Some faith communities act as facilitators of violence, without necessarily being intentional. Patriarchy is an ideological predominant discourse in some evangelical churches. Women are to ‘accommodate’ the treatment by men and submit to their authority. Such attitudes are justified as being biblical and according to the will of God.

How will churches become facilitators of violence against women?

First, through a system of hierarchies where men and women cannot exercise equal roles. Men are placed in positions of authority and decision-making, while women who wish to exercise those same roles are not permitted to do so. For example, by not allowing women to preach or lead, we assume a certain ‘superiority’ of the man who then holds the same posture at home. On the contrary, we can find stereotypical roles of women within the church such as Sunday school teachers, prayer groups coordinators, or cooks.[1]

Second, in some cases gender-based violence can be sustained by applying certain texts in a direct way without considering the cultural framework in which they were given and how this affects their implementation. For example, the assertion that man is ‘head of the woman’ can serve, in a patriarchal culture, to legitimize man’s superiority over women. That certainly was not the intention of the original text. A literal interpretation of the text is not always true to the message the text intends to convey, and we run the risk of establishing dogmas that affect human dignity.[2]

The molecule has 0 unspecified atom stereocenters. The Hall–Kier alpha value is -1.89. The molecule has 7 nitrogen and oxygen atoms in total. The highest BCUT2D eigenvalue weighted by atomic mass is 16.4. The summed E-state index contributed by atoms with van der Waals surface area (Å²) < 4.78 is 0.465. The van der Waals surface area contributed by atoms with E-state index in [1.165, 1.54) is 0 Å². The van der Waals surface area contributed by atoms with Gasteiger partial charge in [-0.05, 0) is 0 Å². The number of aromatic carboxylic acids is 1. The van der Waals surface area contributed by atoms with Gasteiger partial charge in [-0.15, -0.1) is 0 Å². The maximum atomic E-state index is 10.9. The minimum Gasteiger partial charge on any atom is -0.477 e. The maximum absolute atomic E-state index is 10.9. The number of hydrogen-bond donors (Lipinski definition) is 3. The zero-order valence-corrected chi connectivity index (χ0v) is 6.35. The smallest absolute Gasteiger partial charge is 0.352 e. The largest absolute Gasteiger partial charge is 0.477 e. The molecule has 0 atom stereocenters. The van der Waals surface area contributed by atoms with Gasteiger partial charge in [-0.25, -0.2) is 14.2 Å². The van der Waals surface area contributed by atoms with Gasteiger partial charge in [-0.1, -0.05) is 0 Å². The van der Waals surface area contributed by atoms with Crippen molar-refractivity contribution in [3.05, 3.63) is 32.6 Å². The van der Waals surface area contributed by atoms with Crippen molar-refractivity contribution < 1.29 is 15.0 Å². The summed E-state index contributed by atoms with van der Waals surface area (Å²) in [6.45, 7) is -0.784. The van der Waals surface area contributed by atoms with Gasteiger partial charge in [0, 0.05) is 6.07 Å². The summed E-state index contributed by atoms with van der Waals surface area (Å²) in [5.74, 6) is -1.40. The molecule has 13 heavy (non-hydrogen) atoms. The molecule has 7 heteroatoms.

Third, violence is facilitated by the lack of information in churches about gender-based violence. If this social problem is not discussed and not studied in depth, it can lead to different ways of exercising violence and many of them can be very subtle, attacking human dignity nonetheless.

Seek professional help from people trained in the subject and take the necessary measures required to preserve the life and dignity of those who are victims of violence.

Lastly, violence can be encouraged by ‘spiritualizing’ situations that require urgent help and treatment. It is believed that the aggressor ceases to be violent in a miraculous way by the power of prayer alone. Undoubtedly God can completely and miraculously change people and reverse complex situations, but while praying, it is necessary to also act. That is, seek professional help from people trained in the subject and take the necessary measures required to preserve the life and dignity of those who are victims of violence.